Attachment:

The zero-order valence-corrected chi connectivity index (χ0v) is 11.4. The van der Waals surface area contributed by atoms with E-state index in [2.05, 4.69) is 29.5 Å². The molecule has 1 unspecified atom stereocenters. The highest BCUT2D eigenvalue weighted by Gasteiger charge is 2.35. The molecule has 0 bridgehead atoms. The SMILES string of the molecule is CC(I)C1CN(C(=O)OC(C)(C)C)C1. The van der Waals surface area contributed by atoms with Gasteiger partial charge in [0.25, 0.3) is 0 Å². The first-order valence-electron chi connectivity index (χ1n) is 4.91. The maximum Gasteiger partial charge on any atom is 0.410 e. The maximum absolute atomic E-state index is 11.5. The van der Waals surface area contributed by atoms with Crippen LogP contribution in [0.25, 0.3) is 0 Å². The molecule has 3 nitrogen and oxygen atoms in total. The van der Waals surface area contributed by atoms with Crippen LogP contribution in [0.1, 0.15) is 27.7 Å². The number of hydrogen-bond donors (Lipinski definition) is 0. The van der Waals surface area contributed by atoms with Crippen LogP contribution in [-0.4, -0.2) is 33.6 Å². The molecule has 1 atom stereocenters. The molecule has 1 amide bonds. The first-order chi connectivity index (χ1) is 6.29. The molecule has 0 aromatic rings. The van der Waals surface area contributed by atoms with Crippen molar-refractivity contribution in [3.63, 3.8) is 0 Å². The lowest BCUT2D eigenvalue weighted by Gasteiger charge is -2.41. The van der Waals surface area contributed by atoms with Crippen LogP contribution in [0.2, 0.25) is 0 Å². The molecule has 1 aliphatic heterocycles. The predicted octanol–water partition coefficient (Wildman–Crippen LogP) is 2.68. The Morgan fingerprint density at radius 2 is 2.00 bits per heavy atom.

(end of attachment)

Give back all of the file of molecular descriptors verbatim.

The zero-order valence-corrected chi connectivity index (χ0v) is 11.4. The van der Waals surface area contributed by atoms with E-state index in [2.05, 4.69) is 29.5 Å². The molecule has 1 unspecified atom stereocenters. The highest BCUT2D eigenvalue weighted by Gasteiger charge is 2.35. The molecule has 0 bridgehead atoms. The SMILES string of the molecule is CC(I)C1CN(C(=O)OC(C)(C)C)C1. The van der Waals surface area contributed by atoms with Gasteiger partial charge in [0.25, 0.3) is 0 Å². The first-order valence-electron chi connectivity index (χ1n) is 4.91. The maximum Gasteiger partial charge on any atom is 0.410 e. The maximum absolute atomic E-state index is 11.5. The van der Waals surface area contributed by atoms with Crippen LogP contribution in [0.25, 0.3) is 0 Å². The molecule has 3 nitrogen and oxygen atoms in total. The van der Waals surface area contributed by atoms with Crippen LogP contribution in [0.1, 0.15) is 27.7 Å². The number of hydrogen-bond donors (Lipinski definition) is 0. The van der Waals surface area contributed by atoms with Crippen LogP contribution in [-0.4, -0.2) is 33.6 Å². The molecule has 1 atom stereocenters. The molecule has 1 amide bonds. The first-order chi connectivity index (χ1) is 6.29. The molecule has 0 aromatic rings. The van der Waals surface area contributed by atoms with Crippen molar-refractivity contribution in [3.63, 3.8) is 0 Å². The lowest BCUT2D eigenvalue weighted by Gasteiger charge is -2.41. The van der Waals surface area contributed by atoms with Crippen LogP contribution in [0.2, 0.25) is 0 Å². The molecule has 1 aliphatic heterocycles. The predicted octanol–water partition coefficient (Wildman–Crippen LogP) is 2.68. The Morgan fingerprint density at radius 2 is 2.00 bits per heavy atom.